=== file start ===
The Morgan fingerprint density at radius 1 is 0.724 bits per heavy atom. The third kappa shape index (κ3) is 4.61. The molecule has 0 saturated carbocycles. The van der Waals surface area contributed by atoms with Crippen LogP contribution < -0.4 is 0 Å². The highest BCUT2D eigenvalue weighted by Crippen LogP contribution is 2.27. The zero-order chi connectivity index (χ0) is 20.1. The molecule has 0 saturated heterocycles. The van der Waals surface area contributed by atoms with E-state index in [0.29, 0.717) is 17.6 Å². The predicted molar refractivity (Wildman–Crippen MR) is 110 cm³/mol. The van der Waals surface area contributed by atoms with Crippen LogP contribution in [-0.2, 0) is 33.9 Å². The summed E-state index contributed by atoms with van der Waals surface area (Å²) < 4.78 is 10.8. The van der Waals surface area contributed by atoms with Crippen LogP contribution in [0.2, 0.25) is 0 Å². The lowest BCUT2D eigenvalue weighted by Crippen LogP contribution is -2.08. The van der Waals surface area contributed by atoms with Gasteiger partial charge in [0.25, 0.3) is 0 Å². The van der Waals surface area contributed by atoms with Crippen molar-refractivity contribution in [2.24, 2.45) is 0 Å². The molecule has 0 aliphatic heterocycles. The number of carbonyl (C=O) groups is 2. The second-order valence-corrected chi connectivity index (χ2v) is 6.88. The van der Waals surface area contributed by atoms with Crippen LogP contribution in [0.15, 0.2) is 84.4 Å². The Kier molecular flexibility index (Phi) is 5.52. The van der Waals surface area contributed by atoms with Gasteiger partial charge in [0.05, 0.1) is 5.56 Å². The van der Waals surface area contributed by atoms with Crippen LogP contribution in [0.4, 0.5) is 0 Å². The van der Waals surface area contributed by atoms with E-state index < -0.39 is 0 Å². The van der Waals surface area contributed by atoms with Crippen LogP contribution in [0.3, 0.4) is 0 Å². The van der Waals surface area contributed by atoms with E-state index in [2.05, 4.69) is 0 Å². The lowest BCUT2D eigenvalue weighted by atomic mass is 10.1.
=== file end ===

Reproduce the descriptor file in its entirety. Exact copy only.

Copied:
The Morgan fingerprint density at radius 1 is 0.724 bits per heavy atom. The third kappa shape index (κ3) is 4.61. The molecule has 0 saturated carbocycles. The van der Waals surface area contributed by atoms with Crippen LogP contribution < -0.4 is 0 Å². The highest BCUT2D eigenvalue weighted by Crippen LogP contribution is 2.27. The zero-order chi connectivity index (χ0) is 20.1. The molecule has 0 saturated heterocycles. The van der Waals surface area contributed by atoms with E-state index in [0.29, 0.717) is 17.6 Å². The predicted molar refractivity (Wildman–Crippen MR) is 110 cm³/mol. The van der Waals surface area contributed by atoms with Crippen LogP contribution in [-0.2, 0) is 33.9 Å². The summed E-state index contributed by atoms with van der Waals surface area (Å²) < 4.78 is 10.8. The van der Waals surface area contributed by atoms with Crippen LogP contribution in [0.2, 0.25) is 0 Å². The lowest BCUT2D eigenvalue weighted by Crippen LogP contribution is -2.08. The van der Waals surface area contributed by atoms with Gasteiger partial charge in [0.25, 0.3) is 0 Å². The van der Waals surface area contributed by atoms with Crippen molar-refractivity contribution in [2.24, 2.45) is 0 Å². The molecule has 0 aliphatic heterocycles. The number of carbonyl (C=O) groups is 2. The second-order valence-corrected chi connectivity index (χ2v) is 6.88. The van der Waals surface area contributed by atoms with Crippen LogP contribution in [0.15, 0.2) is 84.4 Å². The Kier molecular flexibility index (Phi) is 5.52. The van der Waals surface area contributed by atoms with Gasteiger partial charge in [0.05, 0.1) is 5.56 Å². The van der Waals surface area contributed by atoms with Crippen LogP contribution in [0.4, 0.5) is 0 Å². The van der Waals surface area contributed by atoms with E-state index < -0.39 is 0 Å². The van der Waals surface area contributed by atoms with Crippen LogP contribution in [0.3, 0.4) is 0 Å². The van der Waals surface area contributed by atoms with E-state index in [2.05, 4.69) is 0 Å². The lowest BCUT2D eigenvalue weighted by atomic mass is 10.1.